On Tue, Jan 8, 2013 at 5:20 PM, Karsten Blees <karsten.bl...@gmail.com> wrote:
> Am 04.01.2013 22:57, schrieb Erik Faye-Lund:
>> The only reason why I used Cred[Un]PackAuthenticationBuffer, were that
>> I wasn't aware that it was possible any other way. I didn't even know
>> there was a Windows Credential Manager in Windows XP.
> I believe the Cred* API was introduced in Win2k. The XP control panel applet 
> supports domain credentials only, but cmdkey.exe from Windows Server 2003 can 
> be used on XP to manage generic credentials.

Thanks for the background-info.

>> The credential attributes were because they were convenient, and I'm
>> not sure I understand what you mean about the Win7 credential manager
>> tools. I did test my code with it - in fact, it was a very useful tool
>> for debugging the helper.
>> Are you referring to the credentials not *looking* like normal
>> HTTP-credentials?
> No, I was referring to creating / editing git credentials with Windows tools 
> manually. For example, changing your password in control panel removes all 
> credential attributes, so the current wincred won't find them any 
> longer...same for git credentials created e.g. via 'cmdkey 
> /generic:git:http://m...@example.com /user:me /pass:secret'.
> The 'puzzling' part is that those credentials *look* exactly the same as if 
> created by wincred, but they don't work. And wincred isn't exactly verbose in 
> its error messages :-)

Right, thanks for clearing that up.

>> But, if we do any of these changes, does this mean I will lose my
>> existing credentials? It's probably not a big deal, but it's worth a
>> mention, isn't it?
> Yes, existing stored credentials are lost after this patch. Will add a note 
> to the commit message.
> We _could_ try to detect the old format, but I don't think it's worth the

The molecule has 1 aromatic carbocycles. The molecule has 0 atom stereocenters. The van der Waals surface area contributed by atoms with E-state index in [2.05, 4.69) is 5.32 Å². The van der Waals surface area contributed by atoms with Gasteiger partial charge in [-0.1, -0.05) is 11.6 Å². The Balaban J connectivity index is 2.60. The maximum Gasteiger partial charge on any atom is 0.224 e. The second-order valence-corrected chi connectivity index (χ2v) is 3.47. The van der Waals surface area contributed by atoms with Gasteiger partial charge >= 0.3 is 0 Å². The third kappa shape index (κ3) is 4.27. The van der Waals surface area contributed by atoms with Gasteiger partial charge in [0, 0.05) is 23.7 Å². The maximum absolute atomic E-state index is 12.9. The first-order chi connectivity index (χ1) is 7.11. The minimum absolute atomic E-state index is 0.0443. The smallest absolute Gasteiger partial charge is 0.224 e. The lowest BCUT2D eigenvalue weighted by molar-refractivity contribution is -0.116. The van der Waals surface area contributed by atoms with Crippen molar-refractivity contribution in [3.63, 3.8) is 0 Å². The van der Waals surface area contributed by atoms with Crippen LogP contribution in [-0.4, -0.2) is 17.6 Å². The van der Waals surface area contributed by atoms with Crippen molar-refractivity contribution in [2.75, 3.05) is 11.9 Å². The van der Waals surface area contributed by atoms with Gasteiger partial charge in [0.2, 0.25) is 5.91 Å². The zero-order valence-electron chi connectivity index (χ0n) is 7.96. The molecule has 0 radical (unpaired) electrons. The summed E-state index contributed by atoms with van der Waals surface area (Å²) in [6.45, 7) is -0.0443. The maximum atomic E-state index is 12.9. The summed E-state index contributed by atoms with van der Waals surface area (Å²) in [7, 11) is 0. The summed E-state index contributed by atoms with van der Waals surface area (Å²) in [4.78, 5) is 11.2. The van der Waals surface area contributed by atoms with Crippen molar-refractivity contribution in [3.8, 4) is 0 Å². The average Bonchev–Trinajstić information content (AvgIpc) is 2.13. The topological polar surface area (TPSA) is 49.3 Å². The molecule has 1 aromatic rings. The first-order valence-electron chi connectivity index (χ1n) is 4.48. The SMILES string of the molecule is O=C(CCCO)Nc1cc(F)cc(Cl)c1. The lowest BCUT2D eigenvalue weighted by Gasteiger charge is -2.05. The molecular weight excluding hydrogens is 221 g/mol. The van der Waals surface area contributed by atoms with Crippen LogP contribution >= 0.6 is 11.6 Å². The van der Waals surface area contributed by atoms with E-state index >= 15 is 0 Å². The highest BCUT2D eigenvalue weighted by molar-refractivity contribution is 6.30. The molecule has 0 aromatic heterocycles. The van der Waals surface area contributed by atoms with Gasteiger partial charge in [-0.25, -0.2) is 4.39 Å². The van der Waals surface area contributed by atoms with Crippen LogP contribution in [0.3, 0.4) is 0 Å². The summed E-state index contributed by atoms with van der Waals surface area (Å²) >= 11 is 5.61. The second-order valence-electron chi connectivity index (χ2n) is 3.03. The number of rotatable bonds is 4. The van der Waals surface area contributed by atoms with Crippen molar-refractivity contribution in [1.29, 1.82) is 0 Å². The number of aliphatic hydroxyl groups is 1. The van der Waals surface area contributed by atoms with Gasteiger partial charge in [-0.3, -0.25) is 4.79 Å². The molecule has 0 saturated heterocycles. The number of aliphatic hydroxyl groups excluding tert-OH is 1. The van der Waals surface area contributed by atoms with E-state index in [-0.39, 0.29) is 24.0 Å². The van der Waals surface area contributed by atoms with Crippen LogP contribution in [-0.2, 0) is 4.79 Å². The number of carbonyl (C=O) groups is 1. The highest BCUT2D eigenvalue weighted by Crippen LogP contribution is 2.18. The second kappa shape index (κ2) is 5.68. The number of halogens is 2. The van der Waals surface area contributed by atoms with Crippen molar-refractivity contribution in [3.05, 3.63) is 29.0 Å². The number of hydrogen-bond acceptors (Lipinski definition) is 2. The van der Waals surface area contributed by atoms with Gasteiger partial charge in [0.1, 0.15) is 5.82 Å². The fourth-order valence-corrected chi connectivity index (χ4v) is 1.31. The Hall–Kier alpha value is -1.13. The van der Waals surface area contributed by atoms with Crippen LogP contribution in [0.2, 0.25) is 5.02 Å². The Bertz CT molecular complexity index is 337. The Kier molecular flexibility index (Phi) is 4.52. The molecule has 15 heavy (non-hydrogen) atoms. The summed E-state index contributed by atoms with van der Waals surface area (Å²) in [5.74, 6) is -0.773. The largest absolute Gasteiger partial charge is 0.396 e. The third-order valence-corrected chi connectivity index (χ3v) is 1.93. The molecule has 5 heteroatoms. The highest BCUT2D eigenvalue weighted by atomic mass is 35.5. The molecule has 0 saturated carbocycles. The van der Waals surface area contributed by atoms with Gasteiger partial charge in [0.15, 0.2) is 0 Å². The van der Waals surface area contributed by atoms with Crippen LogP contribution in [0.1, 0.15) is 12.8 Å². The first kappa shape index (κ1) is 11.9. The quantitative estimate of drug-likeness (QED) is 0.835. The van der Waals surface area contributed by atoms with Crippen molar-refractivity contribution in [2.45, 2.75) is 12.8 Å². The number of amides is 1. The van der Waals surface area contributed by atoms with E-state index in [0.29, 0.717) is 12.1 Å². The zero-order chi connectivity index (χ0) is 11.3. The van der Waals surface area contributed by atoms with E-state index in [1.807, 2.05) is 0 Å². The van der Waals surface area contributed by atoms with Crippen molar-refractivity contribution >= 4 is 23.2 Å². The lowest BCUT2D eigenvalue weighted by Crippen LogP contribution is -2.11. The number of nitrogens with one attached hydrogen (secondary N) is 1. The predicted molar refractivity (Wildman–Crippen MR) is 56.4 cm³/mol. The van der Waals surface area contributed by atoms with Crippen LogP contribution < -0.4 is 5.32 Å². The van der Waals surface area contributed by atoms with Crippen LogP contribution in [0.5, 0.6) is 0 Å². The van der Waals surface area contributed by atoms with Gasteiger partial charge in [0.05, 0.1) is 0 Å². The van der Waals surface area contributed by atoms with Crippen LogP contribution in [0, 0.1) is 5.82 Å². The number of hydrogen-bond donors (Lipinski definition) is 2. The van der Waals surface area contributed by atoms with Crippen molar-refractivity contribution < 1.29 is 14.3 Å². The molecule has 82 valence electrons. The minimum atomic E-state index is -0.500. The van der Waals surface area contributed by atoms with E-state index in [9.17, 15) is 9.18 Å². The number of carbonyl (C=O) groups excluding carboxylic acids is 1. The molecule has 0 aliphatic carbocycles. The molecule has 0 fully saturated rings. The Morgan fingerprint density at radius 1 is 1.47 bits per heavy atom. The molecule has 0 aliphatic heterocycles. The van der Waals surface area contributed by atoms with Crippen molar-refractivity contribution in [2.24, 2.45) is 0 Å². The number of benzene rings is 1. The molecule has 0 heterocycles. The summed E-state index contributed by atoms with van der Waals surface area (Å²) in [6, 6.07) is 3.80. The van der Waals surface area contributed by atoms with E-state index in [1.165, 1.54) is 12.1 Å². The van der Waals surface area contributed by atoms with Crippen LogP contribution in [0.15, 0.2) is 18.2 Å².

> trouble.

Nah, I don't think it's worth the trouble. It's a bit unfortunate that
people might get stale credentials clogging up the system, but I don't
really thing this is a big deal.

>>>  static int match_cred(const CREDENTIALW *cred)
>>>  {
>>> -       return (!wusername || !wcscmp(wusername, cred->UserName)) &&
>>> -           match_attr(cred, L"git_protocol", protocol) &&
>>> -           match_attr(cred, L"git_host", host) &&
>>> -           match_attr(cred, L"git_path", path);
>>> +       LPCWSTR target = cred->TargetName;
>>> +       if (wusername && wcscmp(wusername, cred->UserName))
>>> +               return 0;
>>> +
>>> +       return match_part(&target, L"git", L":") &&
>>> +               match_part(&target, protocol, L"://") &&
>>> +               match_part(&target, wusername, L"@") &&
>>> +               match_part(&target, host, L"/") &&
>>> +               match_part(&target, path, L"");
>>>  }
>> Ugh, it feels a bit wrong to store and verify the username twice. Do
>> we really have to?
>> The target needs to be unique, even if two different usernames are
>> stored for the same site under the same conditions. So probably. It
>> just doesn't feel quite right.
> I don't really see why you would need several usernames to connect to the 
> same target. I can imagine different credentials for reading / writing, but 
> then the protocol would usually be different as well, wouldn't it? (e.g. http 
> vs. ssh)

I can kind of make up some theoretical reasons, but they are a bit exotic ;)

> One of my interim solutions was to remove the username part from the URL 
> entirely. That enabled me to change credentials in control panel (including 
> the username), and wincred would use them. However, that version failed the 
> 'helper can store multiple users' test, so I ended up with storing / checking 
> username twice.

I don't think breaking this is a good idea. It just feels a bit silly,
but I see now that other applications does the same duplication. So
let's just stick to it, even if it's a bit icky ;)
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